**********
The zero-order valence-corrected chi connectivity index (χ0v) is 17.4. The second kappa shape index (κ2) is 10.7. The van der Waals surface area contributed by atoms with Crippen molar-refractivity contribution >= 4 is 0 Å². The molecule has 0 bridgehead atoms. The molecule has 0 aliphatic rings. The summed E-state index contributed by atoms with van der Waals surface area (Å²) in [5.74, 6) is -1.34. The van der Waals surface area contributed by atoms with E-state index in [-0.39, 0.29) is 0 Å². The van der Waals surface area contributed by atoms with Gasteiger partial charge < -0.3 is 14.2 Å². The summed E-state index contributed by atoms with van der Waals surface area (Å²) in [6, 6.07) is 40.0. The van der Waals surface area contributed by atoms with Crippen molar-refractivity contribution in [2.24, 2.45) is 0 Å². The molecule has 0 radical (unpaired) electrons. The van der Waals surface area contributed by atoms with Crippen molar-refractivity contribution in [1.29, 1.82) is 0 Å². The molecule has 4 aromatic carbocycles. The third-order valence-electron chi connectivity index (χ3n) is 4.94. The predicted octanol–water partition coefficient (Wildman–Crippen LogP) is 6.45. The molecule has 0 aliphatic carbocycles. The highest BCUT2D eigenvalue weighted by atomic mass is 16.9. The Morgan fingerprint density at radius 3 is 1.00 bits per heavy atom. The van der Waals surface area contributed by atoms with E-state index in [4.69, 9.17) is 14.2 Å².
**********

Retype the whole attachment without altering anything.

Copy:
The zero-order valence-corrected chi connectivity index (χ0v) is 17.4. The second kappa shape index (κ2) is 10.7. The van der Waals surface area contributed by atoms with Crippen molar-refractivity contribution >= 4 is 0 Å². The molecule has 0 bridgehead atoms. The molecule has 0 aliphatic rings. The summed E-state index contributed by atoms with van der Waals surface area (Å²) in [5.74, 6) is -1.34. The van der Waals surface area contributed by atoms with E-state index in [-0.39, 0.29) is 0 Å². The van der Waals surface area contributed by atoms with Gasteiger partial charge < -0.3 is 14.2 Å². The summed E-state index contributed by atoms with van der Waals surface area (Å²) in [6, 6.07) is 40.0. The van der Waals surface area contributed by atoms with Crippen molar-refractivity contribution in [2.24, 2.45) is 0 Å². The molecule has 0 radical (unpaired) electrons. The van der Waals surface area contributed by atoms with Crippen molar-refractivity contribution in [1.29, 1.82) is 0 Å². The molecule has 4 aromatic carbocycles. The third-order valence-electron chi connectivity index (χ3n) is 4.94. The predicted octanol–water partition coefficient (Wildman–Crippen LogP) is 6.45. The molecule has 0 aliphatic carbocycles. The highest BCUT2D eigenvalue weighted by atomic mass is 16.9. The Morgan fingerprint density at radius 3 is 1.00 bits per heavy atom. The van der Waals surface area contributed by atoms with E-state index in [4.69, 9.17) is 14.2 Å².